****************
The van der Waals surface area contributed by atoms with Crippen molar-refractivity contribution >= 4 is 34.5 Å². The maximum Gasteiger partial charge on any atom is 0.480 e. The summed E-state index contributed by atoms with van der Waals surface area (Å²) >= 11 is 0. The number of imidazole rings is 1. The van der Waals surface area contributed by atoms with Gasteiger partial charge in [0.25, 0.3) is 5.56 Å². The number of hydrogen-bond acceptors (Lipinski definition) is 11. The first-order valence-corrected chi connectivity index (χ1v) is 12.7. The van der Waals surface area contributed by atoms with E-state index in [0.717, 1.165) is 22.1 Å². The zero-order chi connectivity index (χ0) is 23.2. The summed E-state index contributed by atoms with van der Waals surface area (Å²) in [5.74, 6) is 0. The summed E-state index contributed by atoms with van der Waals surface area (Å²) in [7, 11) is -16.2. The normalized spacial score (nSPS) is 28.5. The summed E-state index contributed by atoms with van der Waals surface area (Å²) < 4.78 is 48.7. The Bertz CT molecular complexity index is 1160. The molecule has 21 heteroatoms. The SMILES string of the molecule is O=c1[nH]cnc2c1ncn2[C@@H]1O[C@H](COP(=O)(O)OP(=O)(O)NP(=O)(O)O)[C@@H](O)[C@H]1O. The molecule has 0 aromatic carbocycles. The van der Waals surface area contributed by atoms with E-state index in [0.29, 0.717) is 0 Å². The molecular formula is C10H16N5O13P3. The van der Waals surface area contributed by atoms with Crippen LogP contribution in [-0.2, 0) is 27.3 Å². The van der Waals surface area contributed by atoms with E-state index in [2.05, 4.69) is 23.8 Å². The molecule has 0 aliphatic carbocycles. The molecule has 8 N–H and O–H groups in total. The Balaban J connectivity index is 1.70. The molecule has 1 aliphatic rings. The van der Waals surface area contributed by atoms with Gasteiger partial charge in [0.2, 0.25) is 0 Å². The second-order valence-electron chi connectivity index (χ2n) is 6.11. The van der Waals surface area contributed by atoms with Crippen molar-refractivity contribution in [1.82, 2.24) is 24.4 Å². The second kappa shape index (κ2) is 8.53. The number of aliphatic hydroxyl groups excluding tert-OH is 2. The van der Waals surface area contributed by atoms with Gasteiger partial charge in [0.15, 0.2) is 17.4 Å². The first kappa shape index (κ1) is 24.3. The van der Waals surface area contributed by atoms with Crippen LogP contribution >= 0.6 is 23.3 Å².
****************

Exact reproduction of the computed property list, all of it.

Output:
The van der Waals surface area contributed by atoms with Crippen molar-refractivity contribution >= 4 is 34.5 Å². The maximum Gasteiger partial charge on any atom is 0.480 e. The summed E-state index contributed by atoms with van der Waals surface area (Å²) >= 11 is 0. The number of imidazole rings is 1. The van der Waals surface area contributed by atoms with Gasteiger partial charge in [0.25, 0.3) is 5.56 Å². The number of hydrogen-bond acceptors (Lipinski definition) is 11. The first-order valence-corrected chi connectivity index (χ1v) is 12.7. The van der Waals surface area contributed by atoms with E-state index in [0.717, 1.165) is 22.1 Å². The zero-order chi connectivity index (χ0) is 23.2. The summed E-state index contributed by atoms with van der Waals surface area (Å²) in [5.74, 6) is 0. The summed E-state index contributed by atoms with van der Waals surface area (Å²) in [7, 11) is -16.2. The normalized spacial score (nSPS) is 28.5. The summed E-state index contributed by atoms with van der Waals surface area (Å²) < 4.78 is 48.7. The Bertz CT molecular complexity index is 1160. The molecule has 21 heteroatoms. The SMILES string of the molecule is O=c1[nH]cnc2c1ncn2[C@@H]1O[C@H](COP(=O)(O)OP(=O)(O)NP(=O)(O)O)[C@@H](O)[C@H]1O. The molecule has 0 aromatic carbocycles. The van der Waals surface area contributed by atoms with E-state index in [0.29, 0.717) is 0 Å². The molecular formula is C10H16N5O13P3. The van der Waals surface area contributed by atoms with Crippen LogP contribution in [-0.2, 0) is 27.3 Å². The van der Waals surface area contributed by atoms with E-state index in [2.05, 4.69) is 23.8 Å². The molecule has 0 aliphatic carbocycles. The molecule has 8 N–H and O–H groups in total. The Balaban J connectivity index is 1.70. The molecule has 1 aliphatic rings. The van der Waals surface area contributed by atoms with Gasteiger partial charge in [0.2, 0.25) is 0 Å². The second-order valence-electron chi connectivity index (χ2n) is 6.11. The van der Waals surface area contributed by atoms with Crippen molar-refractivity contribution in [1.82, 2.24) is 24.4 Å². The second kappa shape index (κ2) is 8.53. The number of aliphatic hydroxyl groups excluding tert-OH is 2. The van der Waals surface area contributed by atoms with Gasteiger partial charge in [0.15, 0.2) is 17.4 Å². The first kappa shape index (κ1) is 24.3. The van der Waals surface area contributed by atoms with Crippen LogP contribution >= 0.6 is 23.3 Å².